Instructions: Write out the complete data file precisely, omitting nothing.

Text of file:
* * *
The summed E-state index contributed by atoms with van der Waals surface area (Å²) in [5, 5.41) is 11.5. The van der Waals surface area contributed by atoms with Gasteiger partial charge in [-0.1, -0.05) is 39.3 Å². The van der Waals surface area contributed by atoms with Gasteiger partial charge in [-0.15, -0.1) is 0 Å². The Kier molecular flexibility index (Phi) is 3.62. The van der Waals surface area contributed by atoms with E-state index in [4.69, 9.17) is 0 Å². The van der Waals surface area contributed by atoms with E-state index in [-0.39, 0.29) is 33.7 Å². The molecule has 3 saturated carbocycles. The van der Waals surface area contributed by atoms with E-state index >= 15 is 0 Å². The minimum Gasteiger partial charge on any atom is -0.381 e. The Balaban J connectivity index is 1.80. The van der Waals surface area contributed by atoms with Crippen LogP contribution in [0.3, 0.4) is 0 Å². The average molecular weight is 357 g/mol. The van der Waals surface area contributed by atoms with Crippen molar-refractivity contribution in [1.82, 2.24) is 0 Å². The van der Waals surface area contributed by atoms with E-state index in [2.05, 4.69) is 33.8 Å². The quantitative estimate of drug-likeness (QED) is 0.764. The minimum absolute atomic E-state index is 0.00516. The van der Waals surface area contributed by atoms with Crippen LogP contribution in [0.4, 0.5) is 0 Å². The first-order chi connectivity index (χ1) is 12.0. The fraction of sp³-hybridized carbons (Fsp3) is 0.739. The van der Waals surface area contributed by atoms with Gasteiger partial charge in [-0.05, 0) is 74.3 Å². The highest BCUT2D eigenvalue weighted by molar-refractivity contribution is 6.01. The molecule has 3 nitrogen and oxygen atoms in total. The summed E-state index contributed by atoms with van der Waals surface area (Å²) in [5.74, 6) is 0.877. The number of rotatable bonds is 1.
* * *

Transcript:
The summed E-state index contributed by atoms with van der Waals surface area (Å²) in [5, 5.41) is 11.5. The van der Waals surface area contributed by atoms with Gasteiger partial charge in [-0.1, -0.05) is 39.3 Å². The van der Waals surface area contributed by atoms with Gasteiger partial charge in [-0.15, -0.1) is 0 Å². The Kier molecular flexibility index (Phi) is 3.62. The van der Waals surface area contributed by atoms with E-state index in [4.69, 9.17) is 0 Å². The van der Waals surface area contributed by atoms with E-state index in [-0.39, 0.29) is 33.7 Å². The molecule has 3 saturated carbocycles. The van der Waals surface area contributed by atoms with E-state index >= 15 is 0 Å². The minimum Gasteiger partial charge on any atom is -0.381 e. The Balaban J connectivity index is 1.80. The van der Waals surface area contributed by atoms with Crippen LogP contribution in [0.3, 0.4) is 0 Å². The average molecular weight is 357 g/mol. The van der Waals surface area contributed by atoms with Crippen molar-refractivity contribution in [1.82, 2.24) is 0 Å². The van der Waals surface area contributed by atoms with E-state index in [2.05, 4.69) is 33.8 Å². The quantitative estimate of drug-likeness (QED) is 0.764. The minimum absolute atomic E-state index is 0.00516. The van der Waals surface area contributed by atoms with Crippen LogP contribution in [0.4, 0.5) is 0 Å². The first-order chi connectivity index (χ1) is 12.0. The fraction of sp³-hybridized carbons (Fsp3) is 0.739. The van der Waals surface area contributed by atoms with Gasteiger partial charge in [-0.05, 0) is 74.3 Å². The highest BCUT2D eigenvalue weighted by molar-refractivity contribution is 6.01. The molecule has 3 nitrogen and oxygen atoms in total. The summed E-state index contributed by atoms with van der Waals surface area (Å²) in [5.74, 6) is 0.877. The number of rotatable bonds is 1.